Refreshing components in response to mutations

In the previous example, we manually selected viewer_does_like and like_count. Components that select these fields will be re-rendered, should the value of those fields change.

However, it is generally better to spread fragments that correspond to components that we want to refresh in response to the mutation. This is because the data selected by components can change.

Requiring developers to know about all mutations that might affect their components' data (and keeping them up-to-date) is an example of the kind of global reasoning that Relay wants to avoid requiring.

For example, we might rewrite the mutation as follows:

mutation FeedbackLikeMutation($input: FeedbackLikeData!) {
feedback_like(data: $input) {
feedback {
...FeedbackDisplay_feedback
...FeedbackDetail_feedback
}
}
}

If this mutation is executed, then whatever fields were selected by the FeedbackDisplay and FeedbackDetail components will be refetched, and those components will remain in a consistent state.

note

Spreading fragments is generally preferable to refetching the data after a mutation has completed, since the updated data can be fetched in a single round trip.

Executing a callback when the mutation completes or errors

We may want to update some state in response to the mutation succeeding or failing. For example, we might want to alert the user if the mutation failed. The UseMutationConfig object can include the following fields to handle such cases:

  • onCompleted, a callback that is executed when the mutation completes. It is passed the mutation response (stopping at fragment spread boundaries).
    • The value passed to onCompleted is the the mutation fragment, as read out from the store, after updaters and declarative mutation directives are applied. This means that data from within unmasked fragments will not be read, and records that were deleted (e.g. by @deleteRecord) may also be null.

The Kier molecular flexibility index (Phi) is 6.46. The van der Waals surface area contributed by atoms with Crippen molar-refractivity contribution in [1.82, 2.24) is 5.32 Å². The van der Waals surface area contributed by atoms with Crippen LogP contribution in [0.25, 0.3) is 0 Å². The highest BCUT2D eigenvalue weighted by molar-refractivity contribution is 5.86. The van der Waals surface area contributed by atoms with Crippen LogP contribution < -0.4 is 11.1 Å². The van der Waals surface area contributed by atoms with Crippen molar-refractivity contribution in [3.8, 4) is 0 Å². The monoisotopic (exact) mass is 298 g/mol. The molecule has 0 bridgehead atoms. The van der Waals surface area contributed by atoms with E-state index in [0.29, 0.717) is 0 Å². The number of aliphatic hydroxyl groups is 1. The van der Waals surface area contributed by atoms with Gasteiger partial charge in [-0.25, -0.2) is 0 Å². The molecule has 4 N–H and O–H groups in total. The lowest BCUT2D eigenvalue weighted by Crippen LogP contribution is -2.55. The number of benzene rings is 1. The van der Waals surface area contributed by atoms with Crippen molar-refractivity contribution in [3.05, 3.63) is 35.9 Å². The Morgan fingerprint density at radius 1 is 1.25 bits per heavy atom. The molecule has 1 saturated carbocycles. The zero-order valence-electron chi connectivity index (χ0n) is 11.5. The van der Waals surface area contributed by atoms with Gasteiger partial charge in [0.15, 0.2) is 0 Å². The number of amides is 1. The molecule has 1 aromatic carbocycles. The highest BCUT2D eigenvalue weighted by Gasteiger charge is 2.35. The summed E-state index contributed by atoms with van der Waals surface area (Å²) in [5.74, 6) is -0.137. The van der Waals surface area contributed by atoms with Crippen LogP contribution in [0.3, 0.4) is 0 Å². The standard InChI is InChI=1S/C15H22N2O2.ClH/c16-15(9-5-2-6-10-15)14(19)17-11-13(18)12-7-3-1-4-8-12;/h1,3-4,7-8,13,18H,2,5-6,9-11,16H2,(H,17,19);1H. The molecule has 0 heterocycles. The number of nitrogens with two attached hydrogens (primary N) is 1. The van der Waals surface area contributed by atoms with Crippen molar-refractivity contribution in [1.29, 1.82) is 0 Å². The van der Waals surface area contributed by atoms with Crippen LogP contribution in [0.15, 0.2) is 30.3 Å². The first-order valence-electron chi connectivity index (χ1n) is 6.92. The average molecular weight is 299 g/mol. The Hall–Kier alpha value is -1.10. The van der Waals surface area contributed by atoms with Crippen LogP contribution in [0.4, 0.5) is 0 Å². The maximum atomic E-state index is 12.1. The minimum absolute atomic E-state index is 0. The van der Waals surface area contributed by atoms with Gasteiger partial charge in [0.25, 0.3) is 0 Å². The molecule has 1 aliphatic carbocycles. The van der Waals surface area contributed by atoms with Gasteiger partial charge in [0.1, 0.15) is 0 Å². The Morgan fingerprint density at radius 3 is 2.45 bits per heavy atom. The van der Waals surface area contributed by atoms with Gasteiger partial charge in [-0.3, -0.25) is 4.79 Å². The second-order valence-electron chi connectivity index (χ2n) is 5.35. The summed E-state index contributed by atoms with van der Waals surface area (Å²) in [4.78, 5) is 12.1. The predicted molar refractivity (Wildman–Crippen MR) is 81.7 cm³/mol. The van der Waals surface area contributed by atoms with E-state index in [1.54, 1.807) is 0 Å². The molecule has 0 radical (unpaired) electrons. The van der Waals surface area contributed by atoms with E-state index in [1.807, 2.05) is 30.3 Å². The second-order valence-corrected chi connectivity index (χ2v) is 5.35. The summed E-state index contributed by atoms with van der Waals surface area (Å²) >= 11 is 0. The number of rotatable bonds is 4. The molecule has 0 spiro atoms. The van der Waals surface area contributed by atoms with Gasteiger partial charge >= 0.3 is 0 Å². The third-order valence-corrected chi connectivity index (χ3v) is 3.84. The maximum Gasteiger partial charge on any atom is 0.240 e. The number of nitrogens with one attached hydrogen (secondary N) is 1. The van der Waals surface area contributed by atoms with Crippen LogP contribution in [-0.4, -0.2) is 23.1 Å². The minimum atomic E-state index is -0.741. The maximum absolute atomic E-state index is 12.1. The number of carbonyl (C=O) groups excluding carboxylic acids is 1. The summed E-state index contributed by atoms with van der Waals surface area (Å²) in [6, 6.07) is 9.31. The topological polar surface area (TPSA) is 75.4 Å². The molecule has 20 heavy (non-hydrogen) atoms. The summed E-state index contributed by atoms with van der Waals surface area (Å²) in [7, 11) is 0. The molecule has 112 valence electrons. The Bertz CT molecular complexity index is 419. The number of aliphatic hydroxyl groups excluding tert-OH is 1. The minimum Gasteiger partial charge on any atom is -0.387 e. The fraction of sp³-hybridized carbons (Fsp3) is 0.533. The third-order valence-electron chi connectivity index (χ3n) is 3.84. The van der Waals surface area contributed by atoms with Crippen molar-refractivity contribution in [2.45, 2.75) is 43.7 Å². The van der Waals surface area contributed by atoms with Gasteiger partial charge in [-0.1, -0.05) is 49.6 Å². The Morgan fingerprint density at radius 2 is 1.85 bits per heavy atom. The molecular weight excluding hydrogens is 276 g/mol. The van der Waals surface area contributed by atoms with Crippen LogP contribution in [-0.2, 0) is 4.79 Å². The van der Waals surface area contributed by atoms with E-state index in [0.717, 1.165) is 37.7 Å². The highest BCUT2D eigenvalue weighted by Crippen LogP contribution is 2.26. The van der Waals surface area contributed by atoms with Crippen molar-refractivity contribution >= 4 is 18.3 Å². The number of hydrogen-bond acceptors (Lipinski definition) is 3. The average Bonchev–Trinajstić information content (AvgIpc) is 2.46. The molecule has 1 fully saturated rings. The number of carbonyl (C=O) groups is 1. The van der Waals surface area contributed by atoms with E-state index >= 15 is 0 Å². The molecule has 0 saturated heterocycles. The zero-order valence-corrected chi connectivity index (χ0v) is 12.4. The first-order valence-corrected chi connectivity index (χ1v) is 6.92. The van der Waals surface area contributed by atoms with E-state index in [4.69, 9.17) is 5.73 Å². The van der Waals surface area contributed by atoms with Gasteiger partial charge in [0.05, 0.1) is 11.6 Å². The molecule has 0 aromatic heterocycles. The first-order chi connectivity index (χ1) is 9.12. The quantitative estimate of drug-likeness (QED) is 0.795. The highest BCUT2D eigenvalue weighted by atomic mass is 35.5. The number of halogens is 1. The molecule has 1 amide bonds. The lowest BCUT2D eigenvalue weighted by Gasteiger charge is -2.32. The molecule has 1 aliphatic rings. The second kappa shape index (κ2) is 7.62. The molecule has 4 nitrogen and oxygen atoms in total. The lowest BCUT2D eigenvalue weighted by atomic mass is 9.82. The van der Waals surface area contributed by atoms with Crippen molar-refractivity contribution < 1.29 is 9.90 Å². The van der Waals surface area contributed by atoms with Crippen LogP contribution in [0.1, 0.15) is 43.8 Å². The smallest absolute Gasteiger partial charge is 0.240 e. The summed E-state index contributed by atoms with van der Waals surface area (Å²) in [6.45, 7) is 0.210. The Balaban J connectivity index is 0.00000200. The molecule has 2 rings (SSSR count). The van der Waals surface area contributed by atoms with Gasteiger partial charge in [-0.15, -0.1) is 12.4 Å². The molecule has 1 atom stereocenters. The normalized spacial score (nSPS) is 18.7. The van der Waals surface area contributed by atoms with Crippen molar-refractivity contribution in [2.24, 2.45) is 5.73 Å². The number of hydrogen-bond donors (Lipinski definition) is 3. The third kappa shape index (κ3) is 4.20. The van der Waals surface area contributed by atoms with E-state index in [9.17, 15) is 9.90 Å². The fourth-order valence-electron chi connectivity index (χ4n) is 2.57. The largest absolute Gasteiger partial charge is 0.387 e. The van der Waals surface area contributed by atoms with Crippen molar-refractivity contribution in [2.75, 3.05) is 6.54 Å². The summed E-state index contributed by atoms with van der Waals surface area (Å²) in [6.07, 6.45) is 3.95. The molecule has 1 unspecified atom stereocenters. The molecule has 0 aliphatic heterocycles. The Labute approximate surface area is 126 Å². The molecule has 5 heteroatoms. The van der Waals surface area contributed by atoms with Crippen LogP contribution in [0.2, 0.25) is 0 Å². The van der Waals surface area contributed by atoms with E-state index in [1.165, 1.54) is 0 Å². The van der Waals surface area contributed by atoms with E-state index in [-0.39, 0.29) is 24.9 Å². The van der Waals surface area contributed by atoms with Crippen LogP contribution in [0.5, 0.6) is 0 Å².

• onError, a callback that is executed when the mutation errors. It is passed the error that occurred.

Declarative mutation directives

Manipulating connections in response to mutations

Relay makes it easy to respond to mutations by adding items to or removing items from connections (i.e. lists). For example, you might want to append a newly created user to a given connection. For more, see Using declarative directives.

Deleting items in response to mutations

In addition, you might want to delete an item from the store in response to a mutation. In order to do this, you would add the @deleteRecord directive to the deleted ID. For example:

mutation DeletePostMutation($input: DeletePostData!) {
delete_post(data: $input) {
deleted_post {
id @deleteRecord
}
}
}

Imperatively modifying local data

At times, the updates you wish to perform are more complex than just updating the values of fields and cannot be handled by the declarative mutation directives. For such situations, the UseMutationConfig accepts an updater function which gives you full control over how to update the store.

This is discussed in more detail in the section on Imperatively modifying store data.

Optimistic updates

Oftentimes, we don't want to wait for the server to respond before we respond to the user interaction. For example, if a user clicks the "Like" button, we would like to instantly show the affected comment, post, etc. has been liked by the user.

More generally, in these cases, we want to immediately update the data in our store optimistically, i.e. under the assumption that the mutation will complete successfully. If the mutation ends up not succeeding, we would like to roll back that optimistic update.

Optimistic response

In order to enable this, the UseMutationConfig can include an optimisticResponse field.

For this field to be Flow-typed, the call to useMutation must be passed a Flow type parameter and the mutation must be decorated with a @raw_response_type directive.

In the previous example, we might provide the following optimistic response:

{
feedback_like: {
feedback: {
// Even though the id field is not explicitly selected, the
// compiler selected it for us
id: feedbackId,
viewer_does_like: true,
},
},
}

Now, when we call commitMutation, this data will be immediately written into the store. The item in the store with the matching id will be updated with a new value of viewer_does_like. Any components which have selected this field will be re-rendered.

When the mutation succeeds or errors, the optimistic response will be rolled back.

Updating the like_count field takes a bit more work. In order to update it, we should also read the current like count in the component.